Cat > People: Cecil The Lion and The Cats of Ulthar
Humans are animals, and that doesn’t square well with us. Famously narcissistic and filled with hubris, our species places itself upon a pedestal, defining the worth of other animals through comparison to ourselves. We place an incredible amount of importance on an animal’s human-like features, going as far to value the life of apes and dolphins hire than uglier, dumber mammals like the wretched naked mole rat. But the truth is, human superiority is a facade. We are not objectively better than other types of animal in any way that goes beyond having evolved thumbs and language, and this lack of importance is frightening.
If you take that assertion back far enough you can see it in the Abrahamic Religion’s creation myth. In the book of Genesis, humans were created in the image of God. It’s a powerful message when categorically differentiating homosapiens from the rest of the animal kingdom, aligning our own species closer to the divine than the lower lifeforms that we cultivate, domesticate, mutilate and consume. But if you pull a Nietzsche and kill God with your brain, come at things from an evolutionary perspective, it becomes very clear that the only difference between us and the jungle cats is that we are uncomfortable with nudity and David Bowie never wrote a good song about being a powerful human.
(Just let this song play for the rest of the post)
This fear of not being special, which is essentially the fear of a godless world, is the closest I can come to a conclusion as to why people hunt big game. It is a fear that is particularly modern, and an act that was just recently a major topic in the human news circuit. Last week a dentist from the Midwestern United States named Walter Palmer went on a hunting expedition in Zimbabwe and shot a lion.
Much ado has been made about the fact that the poached lion had a name, Cecil, and was under protection by the state, but talking about the cat as an individual misses the point. Palmer apologized for killing a known lion, while reaffirming that big game hunting is still a hobby he enjoys legally and responsibly. He cared about the anthropomorphic aspects of the beast, but his statement on the matter, along with his well documented history of killing large animals for sport, implies that he would not have cared about a nameless apex predator. That’s what he had planned to do, and had Cecil not been named I suspect the subsequent controversy would have been fairly muted in comparison to what we saw in the media and across the Internet.
Immediately upon hearing that Cecil had been baited, shot, beheaded and skinned then left for the carrion while his 12 cubs were left to be slaughtered by the next dominant male to take his place, the first thing I thought of was horror. One of the greatest weird tales in the English language, and one of my personal favourite horror stories, The Cats of Ulthar by H.P. Lovecraft is a short, contemplative parable of what happens to humans that hurt cats. Lovecraft was an ardent lover of felines, writing his own pet into The Rats in the Walls, and Ulthar inverts the natural human assumption of superiority over other animals.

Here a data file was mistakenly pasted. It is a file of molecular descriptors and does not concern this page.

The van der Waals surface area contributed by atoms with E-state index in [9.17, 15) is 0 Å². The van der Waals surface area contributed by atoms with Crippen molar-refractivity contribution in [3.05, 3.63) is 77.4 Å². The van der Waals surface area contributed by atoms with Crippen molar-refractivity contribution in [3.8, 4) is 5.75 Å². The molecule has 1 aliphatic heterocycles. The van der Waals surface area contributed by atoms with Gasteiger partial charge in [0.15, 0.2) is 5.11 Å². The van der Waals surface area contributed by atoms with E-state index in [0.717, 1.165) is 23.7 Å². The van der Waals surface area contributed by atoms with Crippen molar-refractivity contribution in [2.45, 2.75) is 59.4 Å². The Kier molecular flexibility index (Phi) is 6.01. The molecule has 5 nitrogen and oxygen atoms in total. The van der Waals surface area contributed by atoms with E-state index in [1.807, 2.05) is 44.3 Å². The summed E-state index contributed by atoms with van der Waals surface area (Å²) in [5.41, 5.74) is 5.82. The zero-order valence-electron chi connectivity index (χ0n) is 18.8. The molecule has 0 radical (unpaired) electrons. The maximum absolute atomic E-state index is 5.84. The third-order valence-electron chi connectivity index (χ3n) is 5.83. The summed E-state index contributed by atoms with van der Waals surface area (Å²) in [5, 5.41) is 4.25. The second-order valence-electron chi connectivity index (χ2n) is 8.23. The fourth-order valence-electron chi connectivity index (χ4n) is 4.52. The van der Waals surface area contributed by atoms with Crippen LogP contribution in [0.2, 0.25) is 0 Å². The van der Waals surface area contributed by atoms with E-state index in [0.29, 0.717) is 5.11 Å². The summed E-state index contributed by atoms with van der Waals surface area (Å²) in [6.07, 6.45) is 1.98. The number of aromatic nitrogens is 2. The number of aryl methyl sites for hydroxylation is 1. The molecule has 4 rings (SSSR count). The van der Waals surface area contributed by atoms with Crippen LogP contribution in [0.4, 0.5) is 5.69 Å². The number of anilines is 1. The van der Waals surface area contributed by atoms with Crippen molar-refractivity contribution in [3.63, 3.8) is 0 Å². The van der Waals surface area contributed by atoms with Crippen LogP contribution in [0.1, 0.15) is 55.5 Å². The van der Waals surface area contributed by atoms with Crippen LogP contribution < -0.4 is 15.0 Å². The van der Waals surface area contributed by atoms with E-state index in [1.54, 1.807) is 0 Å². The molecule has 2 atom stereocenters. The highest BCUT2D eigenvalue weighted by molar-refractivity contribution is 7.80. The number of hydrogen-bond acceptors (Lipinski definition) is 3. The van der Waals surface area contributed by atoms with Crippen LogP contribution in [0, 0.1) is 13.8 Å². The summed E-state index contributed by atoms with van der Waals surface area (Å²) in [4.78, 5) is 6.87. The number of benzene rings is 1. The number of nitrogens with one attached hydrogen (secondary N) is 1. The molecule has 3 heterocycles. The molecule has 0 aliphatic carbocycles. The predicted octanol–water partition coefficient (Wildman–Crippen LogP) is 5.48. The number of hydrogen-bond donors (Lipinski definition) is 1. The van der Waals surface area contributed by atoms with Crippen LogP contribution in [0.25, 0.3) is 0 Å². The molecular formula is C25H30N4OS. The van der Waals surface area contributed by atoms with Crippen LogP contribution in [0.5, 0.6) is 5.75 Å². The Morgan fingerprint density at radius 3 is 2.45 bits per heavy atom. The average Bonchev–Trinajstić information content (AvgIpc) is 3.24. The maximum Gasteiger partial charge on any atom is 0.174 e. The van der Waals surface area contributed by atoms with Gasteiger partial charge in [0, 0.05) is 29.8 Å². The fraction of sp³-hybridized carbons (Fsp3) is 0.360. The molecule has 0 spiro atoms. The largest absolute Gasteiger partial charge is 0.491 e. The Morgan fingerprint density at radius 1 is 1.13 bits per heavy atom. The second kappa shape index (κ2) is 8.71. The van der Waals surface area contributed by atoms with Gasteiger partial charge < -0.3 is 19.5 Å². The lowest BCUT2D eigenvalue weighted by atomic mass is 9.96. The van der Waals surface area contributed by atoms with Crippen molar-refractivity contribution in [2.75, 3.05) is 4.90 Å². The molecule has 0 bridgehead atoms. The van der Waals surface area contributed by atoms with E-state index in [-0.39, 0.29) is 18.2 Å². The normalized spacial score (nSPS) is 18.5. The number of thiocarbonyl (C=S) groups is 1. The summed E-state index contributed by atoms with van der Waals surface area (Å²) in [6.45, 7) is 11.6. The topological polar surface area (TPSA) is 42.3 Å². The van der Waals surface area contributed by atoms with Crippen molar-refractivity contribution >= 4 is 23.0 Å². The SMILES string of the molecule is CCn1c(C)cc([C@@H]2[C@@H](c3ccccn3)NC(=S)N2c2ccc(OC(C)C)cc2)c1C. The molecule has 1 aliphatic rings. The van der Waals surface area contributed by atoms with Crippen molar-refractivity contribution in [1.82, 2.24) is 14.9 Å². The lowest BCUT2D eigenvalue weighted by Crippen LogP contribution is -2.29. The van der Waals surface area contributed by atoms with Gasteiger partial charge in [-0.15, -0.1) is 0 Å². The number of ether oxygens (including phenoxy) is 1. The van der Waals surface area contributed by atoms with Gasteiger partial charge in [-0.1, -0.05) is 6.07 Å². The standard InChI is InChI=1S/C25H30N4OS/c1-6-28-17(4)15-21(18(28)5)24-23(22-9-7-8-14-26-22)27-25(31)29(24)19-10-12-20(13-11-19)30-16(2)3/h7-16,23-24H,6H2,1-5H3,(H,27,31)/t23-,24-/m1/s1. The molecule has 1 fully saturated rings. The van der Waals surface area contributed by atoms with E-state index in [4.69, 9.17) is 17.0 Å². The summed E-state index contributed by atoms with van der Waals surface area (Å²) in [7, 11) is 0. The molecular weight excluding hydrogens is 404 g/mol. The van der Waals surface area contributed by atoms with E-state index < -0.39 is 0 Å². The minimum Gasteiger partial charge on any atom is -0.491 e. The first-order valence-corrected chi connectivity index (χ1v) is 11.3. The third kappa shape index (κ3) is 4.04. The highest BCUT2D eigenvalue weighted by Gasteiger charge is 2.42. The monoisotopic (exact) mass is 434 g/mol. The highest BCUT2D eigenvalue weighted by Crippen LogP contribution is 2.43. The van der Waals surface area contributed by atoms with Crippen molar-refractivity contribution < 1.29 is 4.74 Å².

The Cats of Ulthar takes place in the titular fictional town, which is home to an ornery couple who are known to capture and torture stray cats to death. A caravan of ancient nomads pass through Ulthar, and a child from the group has a pet black cat that he loves. One night, the cat is captured by the killers and meets the same fate that awaits all strays in the town. When the townsfolk tell the distressed boy about what happened to his cat (they know because of the noises they heard in the night), the boy turns his head to the sky and prays.
The image of this is sublime, and evokes and inversion between the human God in Genesis and the animal gods we deny out of fear and pride:
It was very peculiar, but as the little boy uttered his petition there seemed to form overhead the shadowy, nebulous figures of exotic things; of hybrid creatures crowned with horn-flanked discs. Nature is full of such illusions to impress the imaginative.
The shadowy figures recall the story’s introduction, in which the narrator outlines the deep divinity of the cat, placing its secret knowledge higher than our feeble human understanding and, in true Lovecraftian fashion, tying the feline form to its Egyptian spiritual roots (a trope that he often employed as a shorthand for lost knowledge and the perils of narrow modern thought).
Sure enough, the night after the boy’s prayer, the living cats of Ulthar converge on the house of the couple who killed their brethren. When the townsfolk notice that the lights in the house on the edge of town aren’t turning back on at night they investigate only to find two skeletons, picked clean of meat. After this event law passes in Ulthar that no human shall kill a cat.
The Cats of Ulthar is a perfect example of how horror can challenge the human hubris seen in horrendous acts like big game hunting, inverting assumed rules of existence to promote humility. It is relevant in the wake of the killing of Cecil the Lion partially because it enables a divine retribution on those who would commit such arrogant crimes against nature (which is satisfying), but also because it challenges our own assumptions of morality (which is humbling).
Due to the place we’ve put ourselves in our own historical narrative we operate under a self serving rule: that which is human is good. But maybe we don’t know any better than the cats. This code, which has its roots in our biological imperative to survive, allows us to destroy beautiful things, other animals that are no less important than us. We’re all just animals, after all, and cosmically you’re no more special than a cat, no matter how many of them you kill